What is your Breathing pattern?

There are around 7.6 billion people in the world and, remarkably, even though we share the same air, we each breathe in a completely unique way—the pace, rhythm, and flow of our breath are as distinctive as our thumbprint.

It’s helpful (and enlightening for many) to discover the characteristics of our unique breath pattern. Sometimes we need the eye of a fully trained breath worker to analyze and make sense of this pattern, helping to identify anything that might be having a negative impact on us. But luckily, we can discover much on our own.

The first step: Breathe!

Get as comfortable as possible. Sit or lie down, allowing the body to feel supported, either with cushions or pillows. It’s important to simply observe the breath and resist the urge to consciously change the way you breathe in any way at this point.

Gently place one hand on your lower belly (a couple of inches below the belly button) and the other on the upper chest (just below the collarbone). Take a few breaths. Where does the breath enter and leave your body? Through the nose or mouth? Simply watch where your body moves more on the inhale. The lower abdomen or upper chest? Take a few more breaths here to deepen your research.

Then, you can discover your own unique breathing pattern. Here’s what the four common types mean:

1. Lower belly breather.

Is your lower belly rising on the inhalation, more than in the upper chest? This can be indicative that you are a lower belly breather. This means that the diaphragm is engaged, which is a healthy foundation for the breath. Expanding the breath more into the upper chest will allow you to feel more energetic and connect more deeply with your emotions.

2. Upper chest breather.

Upper chest rising more than the belly on the inhalation? This can indicate that you are an upper chest breather. You may have the tendency to feel energetic, full of inspiration, but you find it hard to focus and feel grounded. Establishing a breath that is more in the lower respiratory zone (pelvic diaphragm) will help you to feel less anxious, more grounded, and more in the present moment.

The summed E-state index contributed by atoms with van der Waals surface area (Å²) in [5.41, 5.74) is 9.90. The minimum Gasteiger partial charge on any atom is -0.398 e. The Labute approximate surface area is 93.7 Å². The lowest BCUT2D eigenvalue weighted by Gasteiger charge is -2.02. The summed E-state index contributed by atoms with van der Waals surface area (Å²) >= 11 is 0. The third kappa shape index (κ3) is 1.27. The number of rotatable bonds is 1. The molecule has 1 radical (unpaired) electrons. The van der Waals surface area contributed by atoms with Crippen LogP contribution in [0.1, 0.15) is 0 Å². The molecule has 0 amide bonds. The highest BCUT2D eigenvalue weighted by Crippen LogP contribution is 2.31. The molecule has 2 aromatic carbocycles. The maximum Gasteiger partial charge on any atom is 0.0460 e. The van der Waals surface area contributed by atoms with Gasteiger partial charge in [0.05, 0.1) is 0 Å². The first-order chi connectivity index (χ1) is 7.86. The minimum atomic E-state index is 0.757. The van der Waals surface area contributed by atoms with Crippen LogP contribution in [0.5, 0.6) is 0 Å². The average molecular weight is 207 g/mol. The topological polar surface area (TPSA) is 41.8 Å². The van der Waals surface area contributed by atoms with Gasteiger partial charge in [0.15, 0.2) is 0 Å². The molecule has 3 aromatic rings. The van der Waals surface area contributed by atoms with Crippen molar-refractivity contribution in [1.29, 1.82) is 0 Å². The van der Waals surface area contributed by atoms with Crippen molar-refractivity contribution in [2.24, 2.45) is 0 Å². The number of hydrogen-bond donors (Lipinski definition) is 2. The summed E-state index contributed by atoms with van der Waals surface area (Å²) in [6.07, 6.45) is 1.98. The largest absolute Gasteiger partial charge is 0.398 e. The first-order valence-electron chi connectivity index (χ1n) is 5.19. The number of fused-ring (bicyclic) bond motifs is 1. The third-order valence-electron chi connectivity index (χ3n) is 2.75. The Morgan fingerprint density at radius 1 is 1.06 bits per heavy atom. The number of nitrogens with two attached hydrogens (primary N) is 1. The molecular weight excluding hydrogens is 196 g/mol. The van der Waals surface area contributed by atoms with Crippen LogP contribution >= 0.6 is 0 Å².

3. Reverse breather.

Is your belly sucking in and upper chest rising on an inhalation? This suggests you could be a reverse breather. This means everything is a bit topsy-turvy. Not to panic, though, there are plenty of breath exercises to help you re-establish a healthy diaphragmatic breath. Re-engaging the pelvic floor, abdominal muscles, and diaphragm to work in a healthy way can help you feel calmer, more present, and less anxious.

4. Free-flowing breather.

Breath equal in both parts of the upper and lower chest? If you are breathing fully and there is no extensive breath-holding happening between breaths, this is good news! If the breath is free-flowing and fills the entire torso on the inhalation and feels expansive and effortless, and on your exhale there is a sense of ease on letting go, then you are on your way to a fuller breath. There’s always room for improvement, though!

Adapted from Breathe Well: Easy and Effective Techniques To Boost Energy, Feel Calmer, More Focused and Productive by Aimee Hartley, Kyle Books.

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